Everyone should offer both positive and critical comments on the piece.

No nasty, hateful, or degrading comments. The point of critique is to build the artwork forward and upwards, if it's not constructive, then it doesn't need to be posted. Excessive use of this behavior will result in cancellation of membership to group. It's simply not tolerated.

No "I like." or "It's nice.". Think about getting deeper in describing how you read the piece. "I like this piece because....." or "This works because....". Don't forget the sandwich rule! Positive feedback, some constructive criticism, then more positive. :)


To post up onto the blog, its like any other blog, just start a new post, add the image, give the information needed, and submit. We then review the piece through comments which appear at the bottom of the post.

Post one image at a time for review. If we place up too many images per person I have a feeling this will get way hectic and we'll all go further into craziness.

Indicate the medium and size of your work below or above your image, e.g., Acrylic on canvas. 60"x72". Also describe the project it's for. Sometimes it helps when we know the audience...especially in children's books.

All imagery should be connected and related to children's books. Absolutely no adult imagery please. We all, I'm sure, draw and paint other subject matter (I do high fantasy), but that is for another place. Our focus here is children for children.

Saturday, December 27, 2008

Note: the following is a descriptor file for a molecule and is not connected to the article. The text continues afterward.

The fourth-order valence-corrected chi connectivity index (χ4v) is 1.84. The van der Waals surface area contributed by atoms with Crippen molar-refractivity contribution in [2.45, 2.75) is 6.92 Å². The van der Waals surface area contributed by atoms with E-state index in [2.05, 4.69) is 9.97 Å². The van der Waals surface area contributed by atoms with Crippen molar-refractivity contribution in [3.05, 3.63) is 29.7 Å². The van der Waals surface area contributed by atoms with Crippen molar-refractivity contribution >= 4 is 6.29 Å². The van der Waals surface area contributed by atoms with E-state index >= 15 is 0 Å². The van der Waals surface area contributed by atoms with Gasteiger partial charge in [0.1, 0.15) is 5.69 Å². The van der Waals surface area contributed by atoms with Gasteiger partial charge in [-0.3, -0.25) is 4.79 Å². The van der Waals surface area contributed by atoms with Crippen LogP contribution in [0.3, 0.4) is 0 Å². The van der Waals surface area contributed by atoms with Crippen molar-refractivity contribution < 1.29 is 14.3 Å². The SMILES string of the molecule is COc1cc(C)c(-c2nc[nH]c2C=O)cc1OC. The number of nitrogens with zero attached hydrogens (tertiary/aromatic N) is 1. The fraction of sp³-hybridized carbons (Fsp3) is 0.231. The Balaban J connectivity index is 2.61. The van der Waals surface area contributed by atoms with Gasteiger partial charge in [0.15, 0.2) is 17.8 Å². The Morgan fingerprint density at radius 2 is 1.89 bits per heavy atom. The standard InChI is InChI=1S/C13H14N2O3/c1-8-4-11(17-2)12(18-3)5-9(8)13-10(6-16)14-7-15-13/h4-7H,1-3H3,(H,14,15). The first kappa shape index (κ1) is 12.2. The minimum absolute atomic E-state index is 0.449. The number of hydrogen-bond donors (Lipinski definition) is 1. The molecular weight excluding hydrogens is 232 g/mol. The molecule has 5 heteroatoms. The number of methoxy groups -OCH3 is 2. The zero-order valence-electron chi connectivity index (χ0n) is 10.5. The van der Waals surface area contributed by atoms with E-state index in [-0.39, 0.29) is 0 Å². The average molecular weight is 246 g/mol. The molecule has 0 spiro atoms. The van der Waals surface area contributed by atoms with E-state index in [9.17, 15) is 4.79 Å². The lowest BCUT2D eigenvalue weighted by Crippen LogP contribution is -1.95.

Hello There!

For the last couple of months now I've had a desire to start an online critique group for aspiring children's book illustrators. A lot of groups are for writers/illustrators, writers, or they are all full and not looking for more illustrators. I've been invited to a couple, but feel the need to create one for other illustrators I know of who don't have a crit (slang for critique) group. Although I much appreciate the invites, and look forward to possibly becoming a member of those, to leave a fellow illustrator behind just isn't an option.

What I'm hoping for this blog to be is a way for illustrators, of all levels, to come together and lean on one another. It's competitive out there....very competitive, and it's just not possible without a support group of fellow artisans. I miss the group I had while in school. A huge rectangle table, all of us sitting around doing our homework till the wee hours of the morning, helping each other, chatting, and becoming support beams. Even in class, during the five hour long crits, I direly miss.

So it's my prayer that this group becomes a solid part of an illustrator's life, and a strategic move for their career. All of us need it, we all know it, and we all know the importance of our portfolios.

If you're interested in joining here are some guidelines, which you'll also find a link in the right hand column.
  • Be a member of SCBWI
  • Finished with education (currently not a student)
  • Have a strong desire to work hard
  • Understand that criticism is to help us move forward, and to never take it personally, we're talking about the work and want to help it grow. We are not judging character or the individual
  • Join with an open mind
  • Be prepared to be challenged. If it's not hard, then you're not learning
  • Must participate. Critique groups do not work without feedback
  • Understand some constructive language. We are willing to help you build that communication, but "It looks great." isn't constructive. What's great about it? Why? Those are constructive questions
These are the general guidelines, and in my mind, as a teacher and as an artist, they're guidelines we all already follow. If you know that this is something you want to be a part of, then please contact me, sara.b, and I will send you an invite to join.

God bless and be well.